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Men’s basketball’s Paye day


This past week, Stanford men’s basketball team parted ways with Johnny Dawkins, and the search for a new head coach is underway. To target the right candidate, we should ask ourselves: What must the ideal Stanford men’s basketball coach have? Obviously winning is important: This person should have a winning percentage of over 85 percent at a previous post and a history of winning conference tournaments and reaching the Final Four. A track record of recruiting McDonald’s All-Americans, while also turning under-recruited student-athletes into powerhouses, would also be ideal.

At Stanford, a coach must be a role model, having excelled both on and off the court. A graduate degree or two would set a great example. Then again, perhaps it is more important that the coach has played professionally. Actually, our perfect coach would have both graduate degrees and have played professionally. Any such candidate would instantly earn the respect of the current team and future recruits. At Stanford, the endowment matters, so a coach who can fundraise from our existing donors is a necessity, and if donations come in from previously uninterested alums, even better. Lastly, to ensure we retain this gem of a coach, let’s find someone with a personal and family connection to Stanford.

These criteria sound utterly unrealistic because in a sense, they are. The candidate who is being proposed here is so eminently qualified that it is hard to imagine why she is not already a head coach.

Kate Paye, assistant coach for the women’s basketball team since 2007, fits all of the admittedly absurd criteria above and then some. Coach Paye came to Stanford as a walk-on in 1992, was immediately part of a national championship team and then proceeded to earn a scholarship, Pac-10 All-Academic honors three times and team captain twice. She played professionally for six years and has since earned her combined JD/MBA … from Stanford.  She coached at San Diego State and Pepperdine before coming home to Stanford, and her record on The Farm speaks for itself: seven conference titles, six Final Fours, too many All-American players to figure out and numerous professional players in the WNBA and around the world. Certainly much of the team’s success can be attributed to Tara VanDerveer, but anyone associated with the team can attest to how instrumental Coach Paye has been during her time. There is a reason she gets mentioned as the heir apparent to Coach VanDerveer’s dynasty. Frankly, the only bad thing you can say about Coach Paye’s coaching resume is it’s hard to keep under the word limit for this piece.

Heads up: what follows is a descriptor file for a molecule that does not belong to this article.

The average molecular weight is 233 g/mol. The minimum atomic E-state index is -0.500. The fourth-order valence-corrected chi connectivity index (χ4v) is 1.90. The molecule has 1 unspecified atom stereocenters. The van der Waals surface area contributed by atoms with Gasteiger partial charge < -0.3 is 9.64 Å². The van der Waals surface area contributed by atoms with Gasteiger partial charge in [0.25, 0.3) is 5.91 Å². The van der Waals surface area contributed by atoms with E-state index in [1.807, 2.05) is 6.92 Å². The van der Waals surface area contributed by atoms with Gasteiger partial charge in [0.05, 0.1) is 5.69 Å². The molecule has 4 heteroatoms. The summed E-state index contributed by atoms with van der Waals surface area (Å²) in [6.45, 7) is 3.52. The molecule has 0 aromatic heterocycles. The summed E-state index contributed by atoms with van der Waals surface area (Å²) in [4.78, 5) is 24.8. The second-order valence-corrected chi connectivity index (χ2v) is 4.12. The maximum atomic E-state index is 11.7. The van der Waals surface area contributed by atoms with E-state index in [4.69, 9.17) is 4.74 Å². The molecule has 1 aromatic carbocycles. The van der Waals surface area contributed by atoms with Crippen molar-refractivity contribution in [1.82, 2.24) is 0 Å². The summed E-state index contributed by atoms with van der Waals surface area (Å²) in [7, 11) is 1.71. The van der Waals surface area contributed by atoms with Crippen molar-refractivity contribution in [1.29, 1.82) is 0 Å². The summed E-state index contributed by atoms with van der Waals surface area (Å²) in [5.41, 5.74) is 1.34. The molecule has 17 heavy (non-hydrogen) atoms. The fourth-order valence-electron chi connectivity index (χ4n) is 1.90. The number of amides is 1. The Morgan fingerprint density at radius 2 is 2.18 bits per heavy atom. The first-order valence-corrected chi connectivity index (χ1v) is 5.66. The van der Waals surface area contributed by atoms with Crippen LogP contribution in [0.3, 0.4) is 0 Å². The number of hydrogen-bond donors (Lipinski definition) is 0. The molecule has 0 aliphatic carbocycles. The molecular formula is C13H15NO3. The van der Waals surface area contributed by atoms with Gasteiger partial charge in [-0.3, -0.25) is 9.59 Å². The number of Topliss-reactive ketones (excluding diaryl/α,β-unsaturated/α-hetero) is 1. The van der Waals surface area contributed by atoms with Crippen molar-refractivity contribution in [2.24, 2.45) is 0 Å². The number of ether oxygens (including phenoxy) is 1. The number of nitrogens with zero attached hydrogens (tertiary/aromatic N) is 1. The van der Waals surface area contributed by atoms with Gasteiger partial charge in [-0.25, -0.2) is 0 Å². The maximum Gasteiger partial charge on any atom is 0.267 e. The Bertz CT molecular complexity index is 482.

The elephant in the room is that Coach Paye lacks a Y chromosome. It is saddening that her gender would prevent any school from recruiting her, but it would be completely unacceptable if a school as progressive and meritocratic as Stanford did not pursue her while she studied game film in the same building as the Athletic Director. Her resume is without compare. What other college coach fought his/her way to the pro ranks after walking on to a college team, has multiple graduate degrees from the most prestigious programs in the country and has proven herself able to get the best out of All-Americans and walk-ons alike?

Some will note that she has not been a head coach herself. Neither was David Shaw, and that seems to have worked out. Others will question Coach Paye’s ability to recruit. Neither Stanford nor the 21st century should be interested in an 18-year-old who would not play for a coach because she’s a woman. There are unquestionably talented players who would relish the opportunity to compete for championships while making history with Coach Paye. She would find those players in the unlikely event they did not find her first.

Coach Paye has an incredible job. She works under a Hall of Fame coach at her alma mater winning games with players she loves. She currently is coaching a team much better than our men’s basketball team. She may not even be tempted by the men’s job. That said, the athletic department has an obligation to recruit her just as it would any other over-qualified but unlikely-to-leave candidate.


Daniel Spinosa, 2010

Ilan Kolkowitz, 2011

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